Sunday, 3 April 2011

Christchurch. Tears for the loss. Tears for the courage. Tears for the future.

Like many New Zealanders I’ve found the six weeks since the Christchurch earthquake on 22 February quite surreal.

Nostalgic reflections. Long distance phone calls. Email and facebook exchanges with long-lost friends. Tears surfacing at the most unexpected moments.

In the days immediately following the quake I was in Nigeria where it was odd to see my birth-city so far away with its ruined buildings and smashed cathedral repeatedly featuring on CNN, BBC World Service and Al Jazeera amidst reports of the evolving situation in Libya and the Middle East.

Now, one and a half months on, when we have since witnessed the tragedy of the Japanese tsunami, and reflected again on the far greater loss of life in other recent disasters – the Indian Ocean tsunami, the Kashmir and Haiti earthquakes (all of which CMF responded to with personnel and finance) – I am left wondering why this particular tragedy has gripped me so deeply.

I didn’t lose any friends or relatives in the quake. One by one they were all found to be alive and well, although all with their own stories of ‘that day’ to tell. I’m not aware even of any that were injured, although there were some very near misses and some, especially Christian medical colleagues, have been involved in treating victims, in the rebuilding and in planning the longer term public health strategy.

I guess we all feel it more acutely when it involves the personal and familiar. But amidst the feelings of loss and grief, I have also felt proud to be a New Zealander, and proud at the way my nation has responded. And more that ever I have wanted to be amongst my fellow Kiwis who can understand and share the pain in a way that others cannot be expected to.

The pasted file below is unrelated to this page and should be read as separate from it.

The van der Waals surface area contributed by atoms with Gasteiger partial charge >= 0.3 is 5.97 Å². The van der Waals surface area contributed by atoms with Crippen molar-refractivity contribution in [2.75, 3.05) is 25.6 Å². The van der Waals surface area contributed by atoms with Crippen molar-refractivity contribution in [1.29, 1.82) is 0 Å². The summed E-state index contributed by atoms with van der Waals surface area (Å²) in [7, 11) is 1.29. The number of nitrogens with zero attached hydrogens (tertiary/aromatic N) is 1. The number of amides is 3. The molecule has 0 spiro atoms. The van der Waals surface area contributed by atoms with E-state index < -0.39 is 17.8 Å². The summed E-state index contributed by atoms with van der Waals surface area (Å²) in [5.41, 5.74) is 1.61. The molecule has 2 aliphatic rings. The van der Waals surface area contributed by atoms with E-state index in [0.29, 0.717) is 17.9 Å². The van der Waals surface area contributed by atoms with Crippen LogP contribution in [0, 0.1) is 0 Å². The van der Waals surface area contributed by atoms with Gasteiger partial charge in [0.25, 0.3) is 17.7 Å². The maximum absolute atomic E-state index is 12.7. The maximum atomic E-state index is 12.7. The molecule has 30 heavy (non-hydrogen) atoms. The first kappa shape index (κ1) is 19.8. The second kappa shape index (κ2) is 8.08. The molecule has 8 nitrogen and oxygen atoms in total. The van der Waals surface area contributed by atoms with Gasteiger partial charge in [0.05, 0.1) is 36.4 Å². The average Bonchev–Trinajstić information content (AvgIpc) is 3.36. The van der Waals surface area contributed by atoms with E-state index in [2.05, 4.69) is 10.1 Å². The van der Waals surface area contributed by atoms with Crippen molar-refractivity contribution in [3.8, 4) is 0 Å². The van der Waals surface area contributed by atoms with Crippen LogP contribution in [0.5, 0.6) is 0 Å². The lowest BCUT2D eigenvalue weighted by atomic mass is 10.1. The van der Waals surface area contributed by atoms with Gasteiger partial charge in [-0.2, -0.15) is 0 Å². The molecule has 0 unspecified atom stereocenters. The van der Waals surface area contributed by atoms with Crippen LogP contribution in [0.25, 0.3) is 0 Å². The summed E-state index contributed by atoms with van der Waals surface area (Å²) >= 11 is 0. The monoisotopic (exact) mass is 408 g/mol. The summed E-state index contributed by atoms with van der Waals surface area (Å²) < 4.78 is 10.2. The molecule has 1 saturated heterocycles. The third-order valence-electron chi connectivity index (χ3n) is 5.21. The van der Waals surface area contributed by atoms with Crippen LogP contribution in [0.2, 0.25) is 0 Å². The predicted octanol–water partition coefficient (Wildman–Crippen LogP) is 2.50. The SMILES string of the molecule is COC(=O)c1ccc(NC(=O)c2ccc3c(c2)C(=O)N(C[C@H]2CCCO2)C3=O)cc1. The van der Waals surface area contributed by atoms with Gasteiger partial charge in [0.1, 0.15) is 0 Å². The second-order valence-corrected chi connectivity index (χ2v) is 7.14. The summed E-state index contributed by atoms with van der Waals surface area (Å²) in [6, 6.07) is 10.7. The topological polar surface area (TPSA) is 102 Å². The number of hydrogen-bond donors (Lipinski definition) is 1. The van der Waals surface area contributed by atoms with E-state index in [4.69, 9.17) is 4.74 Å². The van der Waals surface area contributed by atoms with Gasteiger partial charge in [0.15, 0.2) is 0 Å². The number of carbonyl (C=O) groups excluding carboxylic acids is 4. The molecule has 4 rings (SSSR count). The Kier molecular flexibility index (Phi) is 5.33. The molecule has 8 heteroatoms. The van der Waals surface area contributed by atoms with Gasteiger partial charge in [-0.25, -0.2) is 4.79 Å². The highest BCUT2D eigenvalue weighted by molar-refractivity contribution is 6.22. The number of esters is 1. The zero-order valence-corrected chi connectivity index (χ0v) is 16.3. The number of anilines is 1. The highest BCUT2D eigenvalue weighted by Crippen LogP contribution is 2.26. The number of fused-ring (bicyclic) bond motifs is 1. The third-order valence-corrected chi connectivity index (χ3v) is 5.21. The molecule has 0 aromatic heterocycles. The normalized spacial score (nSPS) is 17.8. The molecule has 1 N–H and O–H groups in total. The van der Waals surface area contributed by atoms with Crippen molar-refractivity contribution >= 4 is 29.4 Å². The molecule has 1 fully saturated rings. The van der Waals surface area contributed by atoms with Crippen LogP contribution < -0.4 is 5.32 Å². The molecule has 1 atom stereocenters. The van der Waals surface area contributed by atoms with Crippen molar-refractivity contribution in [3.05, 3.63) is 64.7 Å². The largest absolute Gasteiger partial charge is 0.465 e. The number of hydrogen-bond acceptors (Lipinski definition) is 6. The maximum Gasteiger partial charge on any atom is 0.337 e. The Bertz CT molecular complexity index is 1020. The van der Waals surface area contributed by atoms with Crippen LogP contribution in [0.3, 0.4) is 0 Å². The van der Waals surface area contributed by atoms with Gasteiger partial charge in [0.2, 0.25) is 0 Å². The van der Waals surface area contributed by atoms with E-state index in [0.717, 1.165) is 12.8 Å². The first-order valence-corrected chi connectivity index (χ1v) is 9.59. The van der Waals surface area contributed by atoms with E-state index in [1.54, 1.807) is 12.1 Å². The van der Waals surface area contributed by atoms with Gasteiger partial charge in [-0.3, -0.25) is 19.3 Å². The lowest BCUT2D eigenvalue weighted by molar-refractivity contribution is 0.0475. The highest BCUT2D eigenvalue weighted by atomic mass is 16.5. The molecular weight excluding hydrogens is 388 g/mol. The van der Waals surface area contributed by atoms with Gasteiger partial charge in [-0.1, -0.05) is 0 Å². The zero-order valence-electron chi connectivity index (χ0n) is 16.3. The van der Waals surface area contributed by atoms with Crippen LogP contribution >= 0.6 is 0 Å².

Just to stand with 5,000 Kiwis at the Westminster Cathedral remembrance service in London, although I saw no one there I knew personally, was quite special. To be at Twickenham last week with my family to see my home team the Canterbury Crusaders, playing here because their home stadium had been destroyed, was a profoundly moving experience. And watching the videos of the Christchurch memorial service, and reading the newspaper clippings sent from home, touched me in a way I had not anticipated nor expected.

I wrote about the memorial services some days ago, but I’ve linked and quoted below a few other tidbits about the Christchurch service and the game that fellow Kiwis (and others) might enjoy.

1. Paul Holmes in the New Zealand Herald

‘Never mind the heat, this was truly a special day’ – some quotes:

‘Prince William was very giving of himself. He spent oodles of time with the rescue workers, the service people and with the crowds. His speech was one of the star moments of the day. He hit exactly the right spot with us all. Make this man king right now. Let's move on. William praised New Zealanders as having again displayed the qualities for which we're universally known, "courage and understated determination". He quoted his grandmother, the Queen, as saying that grief is the price of love. It was pure class.’

‘Hayley Westenra (pictured) stopped the day. She stopped the birds in the trees, did Hayley. The sun stopped moving across the sky and listened in wonder. The timing in her performance of Amazing Grace was extraordinary. You found yourself not breathing.’ (Listen to it here)

‘It was a marvellous service. There were many moments that had you wiping tears. Tears for the loss. Tears for the courage. Tears for the future.’